For all five leaders I had to have people who not only could sing and dance, but who also could recite poetry properly. For this reason, the other four were not chosen from my first chorus. I had three excellent amateur actresses and one professional. Their names were Koula Kalliga, Ismene Dimakopoulou, Lela Isaia, and Anna Gallanou. They all had beautiful voices, poise and grace on the stage; and Anna, who was leader of the first group, had the power of rocks and rivers when her voice rang out in her prayer to the Earth. But none of these four had worked with me before, and had no idea how to express meaning and rhythm in movement. So only Annetoula could train her own group; and hers had a life and a vim which made them better than the four groups I trained myself. But she had the advantage of me, because I used to compose dances while I drove around in a cab from one group to another, and then I would sit down in the evening with a pencil and paper to figure out the movements of all five groups as a geometrical problem. This was somewhat difficult, because, although we all met about twice a week in the large hall of the Greek Archaeological Society, this hall was not, in fact no hall in Athens was, the right size and shape. They were all long and narrow; and I desperately needed the sized and shape of the Delphic Orchestra to rehearse in. So that until we all went up there, to the real theatre, I had no idea what the Chorus was going to look like. The first rehearsal in Delphi was, just as it had been in 1927, a revelation.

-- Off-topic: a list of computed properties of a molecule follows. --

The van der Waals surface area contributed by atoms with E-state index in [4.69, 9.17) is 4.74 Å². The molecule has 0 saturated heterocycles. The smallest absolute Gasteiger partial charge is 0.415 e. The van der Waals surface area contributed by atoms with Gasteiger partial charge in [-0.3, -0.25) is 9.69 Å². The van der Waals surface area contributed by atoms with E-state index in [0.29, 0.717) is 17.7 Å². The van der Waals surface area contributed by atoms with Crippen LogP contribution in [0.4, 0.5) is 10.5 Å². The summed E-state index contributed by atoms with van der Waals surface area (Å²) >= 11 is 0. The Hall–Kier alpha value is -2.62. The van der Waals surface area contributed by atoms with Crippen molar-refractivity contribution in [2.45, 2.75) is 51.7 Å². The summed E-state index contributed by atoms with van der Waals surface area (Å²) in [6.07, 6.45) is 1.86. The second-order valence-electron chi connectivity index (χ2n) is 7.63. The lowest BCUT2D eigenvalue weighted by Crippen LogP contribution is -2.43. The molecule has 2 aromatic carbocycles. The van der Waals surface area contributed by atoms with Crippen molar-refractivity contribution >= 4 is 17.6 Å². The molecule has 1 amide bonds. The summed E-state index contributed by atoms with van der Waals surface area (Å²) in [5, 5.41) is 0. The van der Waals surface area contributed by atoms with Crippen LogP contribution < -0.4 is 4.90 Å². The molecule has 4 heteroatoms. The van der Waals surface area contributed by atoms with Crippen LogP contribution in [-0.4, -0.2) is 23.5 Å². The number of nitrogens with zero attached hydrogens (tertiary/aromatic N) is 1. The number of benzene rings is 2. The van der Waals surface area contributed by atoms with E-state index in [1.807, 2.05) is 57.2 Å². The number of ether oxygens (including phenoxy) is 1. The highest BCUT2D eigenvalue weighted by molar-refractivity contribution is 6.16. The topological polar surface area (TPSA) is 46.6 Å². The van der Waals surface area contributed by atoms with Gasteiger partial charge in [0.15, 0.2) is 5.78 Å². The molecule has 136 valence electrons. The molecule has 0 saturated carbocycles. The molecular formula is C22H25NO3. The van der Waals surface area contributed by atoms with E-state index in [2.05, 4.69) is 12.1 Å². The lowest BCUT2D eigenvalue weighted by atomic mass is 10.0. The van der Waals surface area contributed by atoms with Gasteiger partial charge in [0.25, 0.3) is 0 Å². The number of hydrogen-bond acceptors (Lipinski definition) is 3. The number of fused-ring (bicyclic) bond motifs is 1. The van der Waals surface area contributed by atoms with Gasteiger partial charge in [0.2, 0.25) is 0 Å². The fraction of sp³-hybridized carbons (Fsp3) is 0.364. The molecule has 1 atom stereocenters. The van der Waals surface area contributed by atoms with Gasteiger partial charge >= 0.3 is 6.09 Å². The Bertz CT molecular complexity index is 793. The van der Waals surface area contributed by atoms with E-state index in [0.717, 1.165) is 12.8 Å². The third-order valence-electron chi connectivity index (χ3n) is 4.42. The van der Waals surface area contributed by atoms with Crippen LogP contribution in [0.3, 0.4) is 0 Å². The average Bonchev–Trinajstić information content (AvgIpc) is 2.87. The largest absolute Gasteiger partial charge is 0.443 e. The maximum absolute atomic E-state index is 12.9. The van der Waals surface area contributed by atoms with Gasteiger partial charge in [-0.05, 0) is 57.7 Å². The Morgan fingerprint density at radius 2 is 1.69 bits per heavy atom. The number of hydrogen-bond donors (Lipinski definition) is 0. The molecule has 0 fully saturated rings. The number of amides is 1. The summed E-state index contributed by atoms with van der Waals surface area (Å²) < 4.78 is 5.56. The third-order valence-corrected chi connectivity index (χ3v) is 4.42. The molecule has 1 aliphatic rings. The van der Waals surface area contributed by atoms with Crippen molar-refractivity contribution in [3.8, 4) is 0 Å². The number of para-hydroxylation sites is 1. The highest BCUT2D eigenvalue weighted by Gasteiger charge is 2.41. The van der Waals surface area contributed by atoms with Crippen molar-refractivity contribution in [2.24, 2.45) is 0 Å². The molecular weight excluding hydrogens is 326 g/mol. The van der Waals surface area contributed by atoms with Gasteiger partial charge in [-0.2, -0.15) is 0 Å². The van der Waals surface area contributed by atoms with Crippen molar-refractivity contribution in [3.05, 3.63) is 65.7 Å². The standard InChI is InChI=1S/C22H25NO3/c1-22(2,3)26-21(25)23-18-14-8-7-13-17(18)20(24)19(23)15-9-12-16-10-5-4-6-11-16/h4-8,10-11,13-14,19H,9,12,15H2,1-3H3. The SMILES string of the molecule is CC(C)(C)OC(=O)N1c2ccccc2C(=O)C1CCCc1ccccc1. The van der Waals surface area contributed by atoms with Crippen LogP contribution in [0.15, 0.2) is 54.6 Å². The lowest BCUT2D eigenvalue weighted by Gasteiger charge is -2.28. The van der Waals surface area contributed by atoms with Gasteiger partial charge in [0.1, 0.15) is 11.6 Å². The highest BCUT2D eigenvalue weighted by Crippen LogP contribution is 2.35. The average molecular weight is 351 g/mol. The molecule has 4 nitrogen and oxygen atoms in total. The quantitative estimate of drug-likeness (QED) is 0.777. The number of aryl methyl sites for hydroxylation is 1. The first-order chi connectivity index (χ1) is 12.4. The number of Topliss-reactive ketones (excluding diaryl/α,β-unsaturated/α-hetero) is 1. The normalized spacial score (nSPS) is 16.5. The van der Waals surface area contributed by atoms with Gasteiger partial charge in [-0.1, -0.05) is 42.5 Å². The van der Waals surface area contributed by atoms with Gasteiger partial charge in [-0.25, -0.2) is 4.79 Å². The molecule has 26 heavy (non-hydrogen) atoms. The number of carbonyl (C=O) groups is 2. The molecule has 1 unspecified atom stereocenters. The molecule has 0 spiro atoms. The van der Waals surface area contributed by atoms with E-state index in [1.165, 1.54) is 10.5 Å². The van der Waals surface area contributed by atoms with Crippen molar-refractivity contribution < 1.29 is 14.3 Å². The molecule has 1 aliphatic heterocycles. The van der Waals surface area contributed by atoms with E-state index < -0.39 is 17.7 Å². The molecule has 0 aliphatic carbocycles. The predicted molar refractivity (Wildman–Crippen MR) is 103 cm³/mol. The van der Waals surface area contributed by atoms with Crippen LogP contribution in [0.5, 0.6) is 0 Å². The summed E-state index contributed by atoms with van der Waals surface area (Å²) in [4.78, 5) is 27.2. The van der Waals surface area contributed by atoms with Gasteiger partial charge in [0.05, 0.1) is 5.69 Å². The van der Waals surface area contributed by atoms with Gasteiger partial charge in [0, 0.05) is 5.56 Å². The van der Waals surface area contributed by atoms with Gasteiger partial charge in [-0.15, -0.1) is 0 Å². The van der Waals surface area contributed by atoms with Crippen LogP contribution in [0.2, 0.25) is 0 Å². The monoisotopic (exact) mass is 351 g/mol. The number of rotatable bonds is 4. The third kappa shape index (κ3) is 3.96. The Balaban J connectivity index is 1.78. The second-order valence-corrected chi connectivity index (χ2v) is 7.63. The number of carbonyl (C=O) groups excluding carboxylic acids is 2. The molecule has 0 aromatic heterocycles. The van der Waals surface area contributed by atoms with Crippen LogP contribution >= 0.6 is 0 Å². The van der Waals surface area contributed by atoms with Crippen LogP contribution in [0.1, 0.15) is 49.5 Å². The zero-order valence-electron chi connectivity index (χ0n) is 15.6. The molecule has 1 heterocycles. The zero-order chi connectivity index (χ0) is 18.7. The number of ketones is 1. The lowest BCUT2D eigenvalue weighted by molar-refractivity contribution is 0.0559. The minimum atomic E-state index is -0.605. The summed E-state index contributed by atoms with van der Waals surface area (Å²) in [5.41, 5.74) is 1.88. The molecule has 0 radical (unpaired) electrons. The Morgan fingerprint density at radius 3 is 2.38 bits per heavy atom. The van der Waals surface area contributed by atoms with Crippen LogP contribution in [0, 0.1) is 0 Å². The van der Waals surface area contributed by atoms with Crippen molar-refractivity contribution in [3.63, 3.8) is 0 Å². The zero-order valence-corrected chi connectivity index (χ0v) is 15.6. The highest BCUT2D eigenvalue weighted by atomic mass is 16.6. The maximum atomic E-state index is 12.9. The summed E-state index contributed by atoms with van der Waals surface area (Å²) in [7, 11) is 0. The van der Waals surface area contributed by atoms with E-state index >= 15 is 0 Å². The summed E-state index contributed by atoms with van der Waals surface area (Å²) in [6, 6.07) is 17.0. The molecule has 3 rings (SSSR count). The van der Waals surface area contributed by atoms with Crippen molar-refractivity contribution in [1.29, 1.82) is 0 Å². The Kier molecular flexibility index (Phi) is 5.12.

We had again asked Mr. Psachos to write the music. But I begged him this time to have a mere simple accompaniment. I should like, I said, a single flute, or an oboe whose function it would be to play introductions, and short interludes between the phrases of the chorus, which would give time for one group to retire and another to advance, and would also give the mode or key, and the pitch for the entering voices. Mr. Psachos came occasionally to my small rehearsals, but not very often. I hardly saw him during these months of preparation. He gave me new manuscripts from time to time, and that was all.

    I had no trouble with the weaving the second time. The Chorus was to be dressed all alike, without embroidery. The design of the dresses was to be Egyptian, because the Suppliants came from Egypt. The stuff should have been transparent, as many Egyptian monuments lead us to infer, but this was considered immodest, so I did what was desired by the mothers of my girls, bought the threads, hired a few weavers, and set them going. I did no weaving myself.